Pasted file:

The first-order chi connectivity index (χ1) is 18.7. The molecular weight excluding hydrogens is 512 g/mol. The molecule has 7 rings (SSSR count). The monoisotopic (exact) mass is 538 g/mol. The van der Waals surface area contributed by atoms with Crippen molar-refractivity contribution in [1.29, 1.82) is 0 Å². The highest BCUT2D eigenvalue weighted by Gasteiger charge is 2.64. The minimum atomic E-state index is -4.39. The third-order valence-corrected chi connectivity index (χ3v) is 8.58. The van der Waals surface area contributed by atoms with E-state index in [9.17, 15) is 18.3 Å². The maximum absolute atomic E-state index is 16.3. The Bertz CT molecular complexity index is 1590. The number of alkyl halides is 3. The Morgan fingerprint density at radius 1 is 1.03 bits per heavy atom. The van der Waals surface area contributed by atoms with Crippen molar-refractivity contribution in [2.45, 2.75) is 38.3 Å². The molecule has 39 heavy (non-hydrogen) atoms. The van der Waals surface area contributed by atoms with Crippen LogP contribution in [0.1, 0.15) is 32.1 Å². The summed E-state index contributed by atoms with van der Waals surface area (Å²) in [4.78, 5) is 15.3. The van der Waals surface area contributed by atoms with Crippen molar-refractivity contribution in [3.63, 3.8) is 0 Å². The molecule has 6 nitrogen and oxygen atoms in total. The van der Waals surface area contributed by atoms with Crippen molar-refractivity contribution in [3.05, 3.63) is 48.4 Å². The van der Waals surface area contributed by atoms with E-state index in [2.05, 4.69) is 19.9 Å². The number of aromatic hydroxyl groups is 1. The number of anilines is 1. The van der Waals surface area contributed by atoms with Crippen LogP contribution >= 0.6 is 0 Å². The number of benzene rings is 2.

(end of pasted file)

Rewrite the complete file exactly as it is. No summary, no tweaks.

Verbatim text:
The first-order chi connectivity index (χ1) is 18.7. The molecular weight excluding hydrogens is 512 g/mol. The molecule has 7 rings (SSSR count). The monoisotopic (exact) mass is 538 g/mol. The van der Waals surface area contributed by atoms with Crippen molar-refractivity contribution in [1.29, 1.82) is 0 Å². The highest BCUT2D eigenvalue weighted by Gasteiger charge is 2.64. The minimum atomic E-state index is -4.39. The third-order valence-corrected chi connectivity index (χ3v) is 8.58. The van der Waals surface area contributed by atoms with E-state index in [9.17, 15) is 18.3 Å². The maximum absolute atomic E-state index is 16.3. The Bertz CT molecular complexity index is 1590. The number of alkyl halides is 3. The Morgan fingerprint density at radius 1 is 1.03 bits per heavy atom. The van der Waals surface area contributed by atoms with Crippen molar-refractivity contribution in [2.45, 2.75) is 38.3 Å². The molecule has 39 heavy (non-hydrogen) atoms. The van der Waals surface area contributed by atoms with Crippen LogP contribution in [0.1, 0.15) is 32.1 Å². The summed E-state index contributed by atoms with van der Waals surface area (Å²) in [4.78, 5) is 15.3. The van der Waals surface area contributed by atoms with Crippen molar-refractivity contribution in [3.63, 3.8) is 0 Å². The molecule has 6 nitrogen and oxygen atoms in total. The van der Waals surface area contributed by atoms with Crippen molar-refractivity contribution in [3.05, 3.63) is 48.4 Å². The van der Waals surface area contributed by atoms with E-state index in [2.05, 4.69) is 19.9 Å². The number of aromatic hydroxyl groups is 1. The number of anilines is 1. The van der Waals surface area contributed by atoms with Crippen LogP contribution >= 0.6 is 0 Å². The number of benzene rings is 2.